Teaching Kids to Stop Peer Cruelty & Choose Kindness

“Do you have any tips I can teach kids to stop peer cruelty?” a teacher asked. I smiled and I nodded.

I’ve been developing ways we can teach kids to stop peer cruelty and sharing them with kids  for over three decades, and we must keep doing so.

The effects of peer cruelty are far-reaching and can cause immense stress, anxiety, health problems, depression, and humiliation that may result in serious mental health issues for our children.

Bullying also induces fear and insecurity, which impacts students’ concentration, academic achievement, and learning performance.

Bullying reduces empathy and teaches children that aggression is how to get their needs met.

Bullying destroys character and our children’s potential to be good human beings.

Bullying should never be tolerated. It is cold-blooded, intentional cruelty delivered to a child who cannot hold their own.

Bullying is also learned and can be unlearned. But we must teach our children ways to stick for themselves and for others. And we must help kids who use aggressive behaviors how to replace inappropriate, unhealthy behaviors with pro-social actions.

But kids always tell me, “Nobody is telling us what to do or how to change.”

So here is the first of many blogs to help kids learn “how to stand up for themselves and others.” I offer you 45 tips to teach kids how to stop peer cruelty.

Keep in mind that not all strategies work for all kids. Identify the type of strategies that work for each child based on their maturation, abilities, learning styles, situation, and comfort levels and then practice and practice  until he or she is confident enough to use the strategy alone.

All tips from End Peer Cruelty, Build Empathy: The Proven 6Rs of Bullying Prevention That Create Inclusive, Safe, and Caring Schools. The specified pages in End Peer Cruelty, Build Empathy provide complete directions for each strategy and the research behind it.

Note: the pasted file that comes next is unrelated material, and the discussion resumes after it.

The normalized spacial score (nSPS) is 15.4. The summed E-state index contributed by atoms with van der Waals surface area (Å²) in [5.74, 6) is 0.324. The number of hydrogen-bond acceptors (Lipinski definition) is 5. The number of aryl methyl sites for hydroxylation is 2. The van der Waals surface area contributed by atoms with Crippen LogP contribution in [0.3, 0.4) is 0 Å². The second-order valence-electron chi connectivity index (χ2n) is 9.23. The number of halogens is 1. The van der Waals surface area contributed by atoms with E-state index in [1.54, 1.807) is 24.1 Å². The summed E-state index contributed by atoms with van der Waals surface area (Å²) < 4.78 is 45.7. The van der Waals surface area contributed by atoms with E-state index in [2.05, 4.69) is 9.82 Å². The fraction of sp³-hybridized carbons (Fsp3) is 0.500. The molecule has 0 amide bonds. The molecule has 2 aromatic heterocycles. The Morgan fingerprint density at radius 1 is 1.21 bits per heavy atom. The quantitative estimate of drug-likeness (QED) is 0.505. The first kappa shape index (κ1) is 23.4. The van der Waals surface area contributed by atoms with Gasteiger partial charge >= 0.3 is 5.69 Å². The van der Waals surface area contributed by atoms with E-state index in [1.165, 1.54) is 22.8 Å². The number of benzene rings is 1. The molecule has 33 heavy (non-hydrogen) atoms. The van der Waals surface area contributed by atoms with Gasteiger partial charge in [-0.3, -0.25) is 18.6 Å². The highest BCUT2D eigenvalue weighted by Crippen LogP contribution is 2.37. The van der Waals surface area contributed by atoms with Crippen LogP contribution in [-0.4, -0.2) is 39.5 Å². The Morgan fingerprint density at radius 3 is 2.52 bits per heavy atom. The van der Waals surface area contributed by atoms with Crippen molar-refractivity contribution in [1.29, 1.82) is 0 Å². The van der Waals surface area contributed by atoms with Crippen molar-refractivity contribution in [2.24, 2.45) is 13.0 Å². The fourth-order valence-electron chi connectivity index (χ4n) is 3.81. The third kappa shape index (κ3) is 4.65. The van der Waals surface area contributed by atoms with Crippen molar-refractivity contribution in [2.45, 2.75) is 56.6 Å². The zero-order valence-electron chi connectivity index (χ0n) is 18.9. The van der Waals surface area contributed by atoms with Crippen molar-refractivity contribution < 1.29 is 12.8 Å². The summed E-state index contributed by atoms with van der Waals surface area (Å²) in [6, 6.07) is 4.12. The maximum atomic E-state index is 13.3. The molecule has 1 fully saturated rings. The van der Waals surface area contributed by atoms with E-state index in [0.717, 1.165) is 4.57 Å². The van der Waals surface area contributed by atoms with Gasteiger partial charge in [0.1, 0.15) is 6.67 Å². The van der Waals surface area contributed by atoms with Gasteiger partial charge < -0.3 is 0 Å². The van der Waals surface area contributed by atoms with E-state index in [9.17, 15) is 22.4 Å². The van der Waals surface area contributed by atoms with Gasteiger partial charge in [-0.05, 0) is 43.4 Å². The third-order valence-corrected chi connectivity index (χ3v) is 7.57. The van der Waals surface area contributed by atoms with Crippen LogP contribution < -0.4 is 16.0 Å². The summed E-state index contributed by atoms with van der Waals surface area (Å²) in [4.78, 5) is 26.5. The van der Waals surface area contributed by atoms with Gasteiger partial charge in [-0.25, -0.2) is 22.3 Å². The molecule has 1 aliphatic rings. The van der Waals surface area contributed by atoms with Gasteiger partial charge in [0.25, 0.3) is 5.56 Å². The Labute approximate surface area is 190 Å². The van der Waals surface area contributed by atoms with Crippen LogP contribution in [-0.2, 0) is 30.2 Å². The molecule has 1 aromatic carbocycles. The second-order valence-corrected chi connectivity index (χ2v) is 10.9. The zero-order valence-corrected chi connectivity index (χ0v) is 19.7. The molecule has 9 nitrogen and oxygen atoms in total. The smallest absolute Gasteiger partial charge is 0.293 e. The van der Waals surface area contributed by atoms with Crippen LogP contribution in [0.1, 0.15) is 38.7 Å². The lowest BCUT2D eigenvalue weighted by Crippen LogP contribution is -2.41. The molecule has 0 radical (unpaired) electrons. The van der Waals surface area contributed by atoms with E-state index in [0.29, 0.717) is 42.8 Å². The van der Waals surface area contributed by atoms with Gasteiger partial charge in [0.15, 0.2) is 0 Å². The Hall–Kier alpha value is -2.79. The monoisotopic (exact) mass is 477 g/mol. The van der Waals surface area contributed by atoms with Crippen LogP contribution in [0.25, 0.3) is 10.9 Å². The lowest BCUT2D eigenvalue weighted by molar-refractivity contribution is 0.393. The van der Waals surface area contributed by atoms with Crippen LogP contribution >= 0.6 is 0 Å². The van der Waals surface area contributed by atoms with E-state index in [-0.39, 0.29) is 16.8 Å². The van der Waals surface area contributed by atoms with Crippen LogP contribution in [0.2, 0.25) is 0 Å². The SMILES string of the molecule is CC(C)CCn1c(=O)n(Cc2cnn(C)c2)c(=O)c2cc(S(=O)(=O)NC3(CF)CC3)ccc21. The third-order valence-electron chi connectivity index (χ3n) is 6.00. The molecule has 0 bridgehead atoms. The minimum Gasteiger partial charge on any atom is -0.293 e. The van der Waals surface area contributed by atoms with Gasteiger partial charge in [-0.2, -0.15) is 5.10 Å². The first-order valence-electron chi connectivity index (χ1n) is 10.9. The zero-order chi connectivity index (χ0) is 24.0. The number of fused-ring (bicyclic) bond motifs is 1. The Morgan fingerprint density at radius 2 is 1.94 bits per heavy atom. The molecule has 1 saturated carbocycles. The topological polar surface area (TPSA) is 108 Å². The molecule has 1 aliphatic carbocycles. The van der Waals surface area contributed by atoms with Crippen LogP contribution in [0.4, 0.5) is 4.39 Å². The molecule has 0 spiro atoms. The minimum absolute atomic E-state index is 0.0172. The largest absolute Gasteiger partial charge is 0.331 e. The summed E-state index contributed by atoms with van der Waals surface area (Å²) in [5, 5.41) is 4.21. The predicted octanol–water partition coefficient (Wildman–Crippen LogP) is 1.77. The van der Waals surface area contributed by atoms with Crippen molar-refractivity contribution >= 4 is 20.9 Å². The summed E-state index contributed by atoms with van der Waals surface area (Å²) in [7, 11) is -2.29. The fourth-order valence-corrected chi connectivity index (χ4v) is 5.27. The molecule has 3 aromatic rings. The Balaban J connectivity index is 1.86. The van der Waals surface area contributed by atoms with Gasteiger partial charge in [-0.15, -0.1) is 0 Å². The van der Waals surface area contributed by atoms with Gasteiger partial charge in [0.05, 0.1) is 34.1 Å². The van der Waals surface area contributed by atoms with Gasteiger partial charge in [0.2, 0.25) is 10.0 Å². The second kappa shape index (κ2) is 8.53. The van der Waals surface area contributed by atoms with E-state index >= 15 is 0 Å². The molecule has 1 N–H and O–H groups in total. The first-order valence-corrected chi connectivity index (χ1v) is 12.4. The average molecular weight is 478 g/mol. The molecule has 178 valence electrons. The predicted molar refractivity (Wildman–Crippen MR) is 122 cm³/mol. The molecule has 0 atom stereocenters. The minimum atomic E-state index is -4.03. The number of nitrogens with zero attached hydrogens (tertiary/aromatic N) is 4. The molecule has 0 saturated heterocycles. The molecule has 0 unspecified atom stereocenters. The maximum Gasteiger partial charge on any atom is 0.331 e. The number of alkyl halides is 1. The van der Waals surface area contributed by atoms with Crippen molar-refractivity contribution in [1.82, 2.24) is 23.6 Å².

1.Encourage small acts of kindness to counteract bullying like sharing their lunch, saying hello, smiling. Ask: “How can you act kindly during the day?” (p.21).

2. Expand kids’ comfort zone so they make friends with outside their social sphere. (p.23).

3. Build empathy by encouraging kids to help a younger peer in academics, sports, music, etc. (p.24).

4. Help kids identify their support and safety nets: “If you had a problem who would you turn to?” (p.25).

5. Create safety in hot spots. “Where do you feel least safe? How can you avoid that hot spot? What’s another route?” Bullying does not happen everywhere but is situational. (p.27).

6. Teach cooperative deal breakers like Rock, Paper, Scissors or picking straws to reduce friction. (p.28).

7. Create safety on the bus. Sit in the front, on the right side. Find an older kid who can be your ally. (p.29).

8. Start a “walking school bus”: parents assigned to walk certain route to and from school with students to reduce bullying and help kids learn safety skills. (p.29).

9. Teach peacebuilding. “What would a peaceable home, class, school, neighborhood where everyone gets along and helps each other look and sound like?” Read: The Peaceable Kingdom. (p.99).

10.Teach how to disagree respectfully to reduce friction: “I disagree…” “Here’s another way…” “Have you thought about…?” (p.35).